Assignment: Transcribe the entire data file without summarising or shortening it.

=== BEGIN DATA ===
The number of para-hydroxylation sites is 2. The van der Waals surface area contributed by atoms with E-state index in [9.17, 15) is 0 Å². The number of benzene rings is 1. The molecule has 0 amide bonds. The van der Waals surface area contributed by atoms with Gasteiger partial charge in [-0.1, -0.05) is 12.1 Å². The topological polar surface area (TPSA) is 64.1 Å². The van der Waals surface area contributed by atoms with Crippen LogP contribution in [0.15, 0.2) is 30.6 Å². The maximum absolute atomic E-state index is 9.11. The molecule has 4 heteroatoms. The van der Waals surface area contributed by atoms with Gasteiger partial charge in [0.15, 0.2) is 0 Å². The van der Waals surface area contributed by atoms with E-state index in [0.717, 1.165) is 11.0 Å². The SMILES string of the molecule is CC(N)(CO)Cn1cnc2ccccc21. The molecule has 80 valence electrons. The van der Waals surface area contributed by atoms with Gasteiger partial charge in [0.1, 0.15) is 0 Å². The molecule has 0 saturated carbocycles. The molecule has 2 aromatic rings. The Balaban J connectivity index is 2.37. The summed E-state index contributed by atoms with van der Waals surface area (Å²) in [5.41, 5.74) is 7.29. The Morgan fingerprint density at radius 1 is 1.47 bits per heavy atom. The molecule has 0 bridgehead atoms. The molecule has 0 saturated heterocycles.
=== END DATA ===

The number of para-hydroxylation sites is 2. The van der Waals surface area contributed by atoms with E-state index in [9.17, 15) is 0 Å². The number of benzene rings is 1. The molecule has 0 amide bonds. The van der Waals surface area contributed by atoms with Gasteiger partial charge in [-0.1, -0.05) is 12.1 Å². The topological polar surface area (TPSA) is 64.1 Å². The van der Waals surface area contributed by atoms with Crippen LogP contribution in [0.15, 0.2) is 30.6 Å². The maximum absolute atomic E-state index is 9.11. The molecule has 4 heteroatoms. The van der Waals surface area contributed by atoms with Gasteiger partial charge in [0.15, 0.2) is 0 Å². The van der Waals surface area contributed by atoms with E-state index in [0.717, 1.165) is 11.0 Å². The SMILES string of the molecule is CC(N)(CO)Cn1cnc2ccccc21. The molecule has 80 valence electrons. The van der Waals surface area contributed by atoms with Gasteiger partial charge in [0.1, 0.15) is 0 Å². The molecule has 0 saturated carbocycles. The molecule has 2 aromatic rings. The Balaban J connectivity index is 2.37. The summed E-state index contributed by atoms with van der Waals surface area (Å²) in [5.41, 5.74) is 7.29. The Morgan fingerprint density at radius 1 is 1.47 bits per heavy atom. The molecule has 0 bridgehead atoms. The molecule has 0 saturated heterocycles.